Tweaking Your Julekake


I am thankful that our Rick Steves’ European Christmas special has become a standard part of public television holiday scheduling. Most stations run it each Christmas. I brag that for everything we eat in the program, there’s a recipe in the companion book, Rick Steves’ European Christmas. Making this book, we collected European recipes throughout our Christmas travels. We simply converted their grams, milliliters, and Celsius to teaspoons, cups, and Fahrenheit for American cooks. But I’m no cook, and I just trusted what my European friends told me. And over the years, I’ve wondered — did we do it right? Do the recipes work?

When our publisher asked us to print a new, improved edition of the book, my staff reminded me that no one had ever really tested these recipes. Obviously, that needed to be done. So the cooks on our staff rose to the challenge and volunteered to actually cook up each of the Christmas treats (just in time for Easter).   After scouring local markets for ingredients (some harder to find than others), our tour-guide cooks donned their aprons at home and baked up a sleighful of holiday goodies, from mince pie, Christmas pudding, and gingerbread, to panettone (Milanese sweet bread), panforte (dense Italian fruitcake), and julekake (Norwegian Christmas cake). They served beef tenderloin with good French wine, sipped hot German glühwein, and dipped bread in a communal pot of bubbling Swiss fondue.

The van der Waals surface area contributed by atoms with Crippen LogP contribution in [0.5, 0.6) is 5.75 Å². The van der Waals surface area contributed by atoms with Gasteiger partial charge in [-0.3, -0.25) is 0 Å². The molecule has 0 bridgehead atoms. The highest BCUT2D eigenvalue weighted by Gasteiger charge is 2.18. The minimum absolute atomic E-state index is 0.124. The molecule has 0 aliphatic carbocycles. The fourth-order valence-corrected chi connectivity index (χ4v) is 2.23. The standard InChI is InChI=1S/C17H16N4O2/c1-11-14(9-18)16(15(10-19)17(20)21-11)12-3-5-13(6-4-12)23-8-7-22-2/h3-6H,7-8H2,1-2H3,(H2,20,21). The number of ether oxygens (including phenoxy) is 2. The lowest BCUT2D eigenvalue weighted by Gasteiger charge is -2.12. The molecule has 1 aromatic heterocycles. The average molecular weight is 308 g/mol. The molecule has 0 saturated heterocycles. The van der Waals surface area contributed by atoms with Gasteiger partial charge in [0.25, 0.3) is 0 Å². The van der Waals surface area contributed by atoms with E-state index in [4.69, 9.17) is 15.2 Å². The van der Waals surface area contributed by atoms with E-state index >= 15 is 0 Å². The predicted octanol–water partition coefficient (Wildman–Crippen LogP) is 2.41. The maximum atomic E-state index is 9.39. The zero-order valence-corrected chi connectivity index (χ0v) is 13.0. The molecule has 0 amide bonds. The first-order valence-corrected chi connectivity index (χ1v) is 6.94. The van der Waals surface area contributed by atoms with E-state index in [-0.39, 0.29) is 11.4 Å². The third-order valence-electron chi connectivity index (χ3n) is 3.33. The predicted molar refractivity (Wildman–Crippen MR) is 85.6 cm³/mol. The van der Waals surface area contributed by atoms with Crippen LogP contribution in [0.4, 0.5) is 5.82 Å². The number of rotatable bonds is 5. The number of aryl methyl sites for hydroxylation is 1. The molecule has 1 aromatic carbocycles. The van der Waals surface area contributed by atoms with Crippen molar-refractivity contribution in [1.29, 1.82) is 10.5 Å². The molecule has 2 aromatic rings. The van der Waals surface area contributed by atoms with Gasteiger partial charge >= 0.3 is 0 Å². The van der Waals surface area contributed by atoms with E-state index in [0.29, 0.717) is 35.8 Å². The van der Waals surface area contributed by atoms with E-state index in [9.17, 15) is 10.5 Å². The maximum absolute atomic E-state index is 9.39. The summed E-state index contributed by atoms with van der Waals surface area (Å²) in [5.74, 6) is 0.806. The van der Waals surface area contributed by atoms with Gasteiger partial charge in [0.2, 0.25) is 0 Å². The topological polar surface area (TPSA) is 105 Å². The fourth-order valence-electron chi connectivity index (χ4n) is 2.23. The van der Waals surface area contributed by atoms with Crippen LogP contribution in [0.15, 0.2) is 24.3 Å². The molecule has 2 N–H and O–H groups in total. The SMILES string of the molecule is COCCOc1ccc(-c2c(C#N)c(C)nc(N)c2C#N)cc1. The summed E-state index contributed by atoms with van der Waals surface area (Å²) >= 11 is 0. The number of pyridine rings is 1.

The test kitchen results are in. It turns out that the book’s recipes are pretty darn good. We’ve rewritten a few for clarity, but most needed just a couple tweaks here and there. Among the changes for the new edition, we’ll adjust the baking temperature for the panettone, cut the Christmas pudding in half (really, who needs four pounds of the stuff?), amp up the citron and dried fruit in the julekaka, and do a better job of explaining how to prepare the perfect beef tenderloin.


The test cooks have my appreciation — and later in 2013, when you can try out the updated recipes for yourself. And let me be the first to wish you a merry Christmas!